To say that I felt like sh** during that 3 mile run would be an understatement. BUT, we still easily left the other people in our dust. Thank goodness for running.

I was looking later at the event twitter hashtag, and found this:

I’m not positive that she was talking about us, but, cool if she was and thought we were marathon runners!  Soon enough! (She’s also a senior reporter with New Mexico Business Weekly, so her twitter is pretty public).

So, we made it to the skate park, scanned our clue, allowed ourselves to be followed and filmed by the city’s videographer, and made it across the street to the bus stop just as everyone else approached the park gates.

And then the bus came. We were at the bus stop.  No one else was. 

This shall go down in history as the point in time that I was most thankful to be a trained half-marathon runner.  Our ability to run that stretch made the difference between us making that bus and having to wait half an hour for the next one.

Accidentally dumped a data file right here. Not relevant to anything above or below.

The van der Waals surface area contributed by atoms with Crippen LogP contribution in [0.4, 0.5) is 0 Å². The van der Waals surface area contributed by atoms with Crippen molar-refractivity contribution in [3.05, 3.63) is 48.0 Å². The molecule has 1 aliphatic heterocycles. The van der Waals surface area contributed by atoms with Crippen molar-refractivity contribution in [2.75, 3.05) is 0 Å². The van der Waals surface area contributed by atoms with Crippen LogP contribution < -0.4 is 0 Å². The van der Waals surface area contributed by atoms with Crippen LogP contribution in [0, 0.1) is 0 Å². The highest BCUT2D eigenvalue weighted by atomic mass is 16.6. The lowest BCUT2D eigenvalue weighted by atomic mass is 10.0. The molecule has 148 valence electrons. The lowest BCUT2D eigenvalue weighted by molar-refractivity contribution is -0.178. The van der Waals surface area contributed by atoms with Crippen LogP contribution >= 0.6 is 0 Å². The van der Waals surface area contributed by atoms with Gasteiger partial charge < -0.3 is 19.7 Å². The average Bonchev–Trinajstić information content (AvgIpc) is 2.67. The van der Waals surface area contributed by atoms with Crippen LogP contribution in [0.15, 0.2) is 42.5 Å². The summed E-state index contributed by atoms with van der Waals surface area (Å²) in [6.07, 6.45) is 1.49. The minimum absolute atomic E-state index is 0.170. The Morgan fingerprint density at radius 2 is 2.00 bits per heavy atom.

{Bus Rider!}

We were obviously ahead of everyone on our team, but we didn’t know how the people on the other two teams were doing.  We continued to hustle just in case.

We made it to our second destination after a bus transfer, and our friend the video man was there to greet us again.

Turns out, it would probably be pretty annoying being on a reality show, and I give kudos to all those people who don’t act completely awkward in front of a camera.  Because I was awkward.  If this video ever surfaces, it will be of Aaron scanning QR codes, annoyed that homeboy was right in his business, and me looking confused at the camera saying, “Hello!”

{Hanging out at the bus stop}

Our next destination, the Albuquerque Museum was way across town, so we jumped on a bus and headed to a transfer point that was in a neighborhood formally called “The War Zone.”  We survived without getting jumped, and made it to where we needed to be. We ran from the bus stop to the museum (half a mile), then to the next destination, The Botanic Gardens (another 1.1 miles).